Guest Editorial: Sustainability is a team sport, not a spectator one

As we head into the New Year and 2009, I wanted to reach out to our community and share some thoughts on the importance of OIA Eco Working Group project and why—more than ever—the trail we are on is critical for our respective companies, industry, communities and the planet.

As we head into the New Year and 2009, I wanted to reach out to our community and share some thoughts on the importance of OIA Eco Working Group project and why—more than ever—the trail we are on is critical for our respective companies, industry, communities and the planet.

I remain very optimistic on the prospects of us achieving our goals. We have a lot to feel proud about. In addition to the increasingly valuable tools the group is developing, one of the most notable successes of our highly collaborative project is that we are making great strides towards our common language for product environmental stewardship. The conversation among EWG members has moved up many levels in degree of sophistication, understanding, and commonality. It is rewarding to see and hear it taking shape.

However in order for us to continue to make progress we need your support and I am writing you asking for you for this.

Growing Economic Challenges, New Regulations

Clearly all is not rosy in the world and you certainly don’t need me to tell you that. Amidst an economic climate which is driving consumers—and business—back to basics, there is also a strong belief that increased regulation in the environmental realm is a foregone conclusion.

Although legislation can be right on target towards delivering environmental (or social) objectives, it can also easily be misguided. This is especially true if emotion and hype—instead of science and logic—drives the conversation. Consider the Consumer Product Safety Improvement Act of 2008 (CPSIA). To our legislators CPSIA was a tangible set of actions that consumers can look to as progress. Unfortunately the unintended consequences are that countless hours and resources are spent on creating a means to catch a problem which diverts one from the more effective strategy of preventing the problems in the first place. I’ve been experiencing the issue first hand through Vietnam and China over the past few weeks.

Just like you can’t inspect quality into a product, you can’t legislate in safety through an ‘end of pipe’ testing program. When problems arise, the cost of prevention always looks silly and inconsequential when viewed in the rear view mirror of detection and remediation. Although we should have engineered our supply chains so these substances never could be present, it is equally important that we articulate to our legislators the value of prevention vs. detection.

Let’s not let this happen to us regarding the measurement and communication of the entire product footprint. Consumers are demanding increased transparency on what green means; it is clear that the claims manufacturers, brands and retailers make on the relative environmental impact of products may be the next area we should expect increased legislation and scrutiny.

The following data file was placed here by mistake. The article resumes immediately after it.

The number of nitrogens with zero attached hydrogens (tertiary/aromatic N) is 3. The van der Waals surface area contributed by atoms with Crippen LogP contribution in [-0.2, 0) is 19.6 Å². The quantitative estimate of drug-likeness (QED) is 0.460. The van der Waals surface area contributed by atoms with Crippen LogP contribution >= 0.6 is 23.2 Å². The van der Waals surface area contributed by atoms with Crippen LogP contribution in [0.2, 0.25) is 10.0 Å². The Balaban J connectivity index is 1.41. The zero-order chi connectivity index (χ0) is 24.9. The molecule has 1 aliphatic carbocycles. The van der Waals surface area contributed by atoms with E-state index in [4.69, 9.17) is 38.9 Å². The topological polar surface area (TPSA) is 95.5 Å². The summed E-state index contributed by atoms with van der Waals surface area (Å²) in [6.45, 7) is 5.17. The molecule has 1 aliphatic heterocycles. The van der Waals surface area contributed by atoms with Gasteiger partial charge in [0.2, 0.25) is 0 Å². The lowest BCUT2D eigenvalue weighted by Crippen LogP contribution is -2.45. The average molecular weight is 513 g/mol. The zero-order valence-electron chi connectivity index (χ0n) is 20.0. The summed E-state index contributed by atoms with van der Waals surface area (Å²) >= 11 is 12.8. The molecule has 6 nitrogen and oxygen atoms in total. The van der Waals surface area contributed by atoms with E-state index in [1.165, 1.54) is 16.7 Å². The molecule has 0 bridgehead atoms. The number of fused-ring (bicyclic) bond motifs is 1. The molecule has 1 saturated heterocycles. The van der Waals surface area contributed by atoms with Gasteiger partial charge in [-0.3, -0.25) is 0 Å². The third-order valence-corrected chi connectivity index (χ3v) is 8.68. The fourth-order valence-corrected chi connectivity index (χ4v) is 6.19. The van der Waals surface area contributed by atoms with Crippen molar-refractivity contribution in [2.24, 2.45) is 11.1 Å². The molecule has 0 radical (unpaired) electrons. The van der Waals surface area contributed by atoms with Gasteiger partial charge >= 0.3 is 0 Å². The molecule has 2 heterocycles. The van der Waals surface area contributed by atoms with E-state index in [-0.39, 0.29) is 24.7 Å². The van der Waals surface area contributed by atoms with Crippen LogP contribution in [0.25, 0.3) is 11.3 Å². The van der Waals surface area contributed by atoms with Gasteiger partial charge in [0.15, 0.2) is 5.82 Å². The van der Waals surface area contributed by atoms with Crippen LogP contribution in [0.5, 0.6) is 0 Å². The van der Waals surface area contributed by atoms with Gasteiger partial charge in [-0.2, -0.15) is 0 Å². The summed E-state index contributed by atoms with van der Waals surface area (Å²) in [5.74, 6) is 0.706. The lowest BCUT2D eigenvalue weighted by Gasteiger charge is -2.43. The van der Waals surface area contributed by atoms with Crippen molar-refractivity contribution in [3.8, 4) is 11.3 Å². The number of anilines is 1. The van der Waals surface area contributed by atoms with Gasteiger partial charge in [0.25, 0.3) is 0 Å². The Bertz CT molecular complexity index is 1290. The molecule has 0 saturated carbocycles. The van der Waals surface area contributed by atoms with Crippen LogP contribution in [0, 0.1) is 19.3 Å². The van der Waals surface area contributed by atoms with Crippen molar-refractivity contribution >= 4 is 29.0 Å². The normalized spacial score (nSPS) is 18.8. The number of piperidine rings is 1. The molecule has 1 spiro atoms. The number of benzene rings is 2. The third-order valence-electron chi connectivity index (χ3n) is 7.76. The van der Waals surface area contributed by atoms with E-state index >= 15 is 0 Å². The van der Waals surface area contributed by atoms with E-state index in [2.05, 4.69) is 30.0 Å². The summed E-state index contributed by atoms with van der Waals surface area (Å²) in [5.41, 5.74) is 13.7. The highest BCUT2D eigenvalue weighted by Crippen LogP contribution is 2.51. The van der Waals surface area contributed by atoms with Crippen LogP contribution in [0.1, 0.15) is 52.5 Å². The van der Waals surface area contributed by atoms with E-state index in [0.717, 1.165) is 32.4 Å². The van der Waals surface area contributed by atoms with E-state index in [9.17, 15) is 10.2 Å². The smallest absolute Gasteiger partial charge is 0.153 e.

We not only have to collectively reduce the impact of our products, but it is also important that we show leadership in doing so. We need to earn the reputation that the outdoor industry really does care about this. This will only happen through collaboration.

Get involved, contribute your ideas, support the effort

During these times of shaken consumer confidence, slumping sales and extremely tight expense budgets, we need to make sure every dollar invested delivers forward progress towards our goals. Face to face meetings are essential for significant advancement and we are committed to having them. We hope that as many of you can attend these important events and we assure you they will be highly focused at delivering results.

Some of you who are watching the work of the EWG from the sidelines, curious about where we are going and if we’ll achieve our goals. I’d strongly encourage you to dive right in and engage. We need a broad selection of stakeholders with an array of skills at the table in order to best understand and represent our complex supply chain.

The specific call to action is, if your company is not yet active, make sure the right people within your organization get to the table. If your company is already an EWG member but has not yet signed up to be a voting member, do so (email: It is not that onerous and there will be very important decisions made in the near future that will shape the direction of our effort and industry. Don’t be left without a voice. Remember: Sustainability is a team sport – it is not a spectator sport.

I’d love to hear your thoughts on the matter. Phone or email me, or grab my ear at the Outdoor Retailer show in January.

Very Best and Happy Holidays,

Kevin Myette

Chair, OIA Eco Working Group Executive Committee



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